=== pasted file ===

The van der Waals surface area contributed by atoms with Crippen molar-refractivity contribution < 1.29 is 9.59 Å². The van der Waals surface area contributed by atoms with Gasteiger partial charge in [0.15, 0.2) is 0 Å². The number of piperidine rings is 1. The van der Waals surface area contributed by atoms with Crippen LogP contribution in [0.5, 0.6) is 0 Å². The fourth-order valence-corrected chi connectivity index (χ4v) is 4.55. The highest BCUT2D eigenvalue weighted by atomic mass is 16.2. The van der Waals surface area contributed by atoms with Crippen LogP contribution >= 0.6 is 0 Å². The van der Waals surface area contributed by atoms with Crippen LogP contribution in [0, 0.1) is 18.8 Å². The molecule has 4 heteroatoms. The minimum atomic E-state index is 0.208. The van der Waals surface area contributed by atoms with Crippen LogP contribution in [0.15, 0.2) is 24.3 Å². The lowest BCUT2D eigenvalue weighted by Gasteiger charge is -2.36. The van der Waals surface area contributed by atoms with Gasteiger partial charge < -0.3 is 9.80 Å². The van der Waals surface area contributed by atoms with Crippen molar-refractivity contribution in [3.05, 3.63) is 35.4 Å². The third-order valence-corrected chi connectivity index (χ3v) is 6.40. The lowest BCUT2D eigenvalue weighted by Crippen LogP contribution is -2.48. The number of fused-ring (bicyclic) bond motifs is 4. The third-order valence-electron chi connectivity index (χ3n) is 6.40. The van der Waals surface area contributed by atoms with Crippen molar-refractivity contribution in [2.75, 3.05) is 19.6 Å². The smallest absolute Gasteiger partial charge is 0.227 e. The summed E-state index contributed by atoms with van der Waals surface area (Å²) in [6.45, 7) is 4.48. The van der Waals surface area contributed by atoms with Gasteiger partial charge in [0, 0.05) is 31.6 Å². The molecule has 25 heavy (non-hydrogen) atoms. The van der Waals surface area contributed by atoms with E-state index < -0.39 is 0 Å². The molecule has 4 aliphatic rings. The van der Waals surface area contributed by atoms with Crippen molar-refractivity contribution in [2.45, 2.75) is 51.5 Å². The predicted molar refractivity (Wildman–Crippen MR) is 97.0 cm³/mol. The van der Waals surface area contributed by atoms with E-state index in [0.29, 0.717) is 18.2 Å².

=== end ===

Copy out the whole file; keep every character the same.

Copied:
The van der Waals surface area contributed by atoms with Crippen molar-refractivity contribution < 1.29 is 9.59 Å². The van der Waals surface area contributed by atoms with Gasteiger partial charge in [0.15, 0.2) is 0 Å². The number of piperidine rings is 1. The van der Waals surface area contributed by atoms with Crippen LogP contribution in [0.5, 0.6) is 0 Å². The fourth-order valence-corrected chi connectivity index (χ4v) is 4.55. The highest BCUT2D eigenvalue weighted by atomic mass is 16.2. The van der Waals surface area contributed by atoms with Crippen LogP contribution >= 0.6 is 0 Å². The van der Waals surface area contributed by atoms with Crippen LogP contribution in [0, 0.1) is 18.8 Å². The molecule has 4 heteroatoms. The minimum atomic E-state index is 0.208. The van der Waals surface area contributed by atoms with Crippen LogP contribution in [0.15, 0.2) is 24.3 Å². The lowest BCUT2D eigenvalue weighted by Gasteiger charge is -2.36. The van der Waals surface area contributed by atoms with Gasteiger partial charge < -0.3 is 9.80 Å². The van der Waals surface area contributed by atoms with Crippen molar-refractivity contribution in [3.05, 3.63) is 35.4 Å². The third-order valence-corrected chi connectivity index (χ3v) is 6.40. The lowest BCUT2D eigenvalue weighted by Crippen LogP contribution is -2.48. The number of fused-ring (bicyclic) bond motifs is 4. The third-order valence-electron chi connectivity index (χ3n) is 6.40. The van der Waals surface area contributed by atoms with Crippen molar-refractivity contribution in [2.75, 3.05) is 19.6 Å². The smallest absolute Gasteiger partial charge is 0.227 e. The summed E-state index contributed by atoms with van der Waals surface area (Å²) in [6.45, 7) is 4.48. The van der Waals surface area contributed by atoms with Gasteiger partial charge in [0, 0.05) is 31.6 Å². The molecule has 25 heavy (non-hydrogen) atoms. The van der Waals surface area contributed by atoms with E-state index < -0.39 is 0 Å². The molecule has 4 aliphatic rings. The van der Waals surface area contributed by atoms with Crippen molar-refractivity contribution in [2.45, 2.75) is 51.5 Å². The predicted molar refractivity (Wildman–Crippen MR) is 97.0 cm³/mol. The van der Waals surface area contributed by atoms with E-state index in [0.29, 0.717) is 18.2 Å².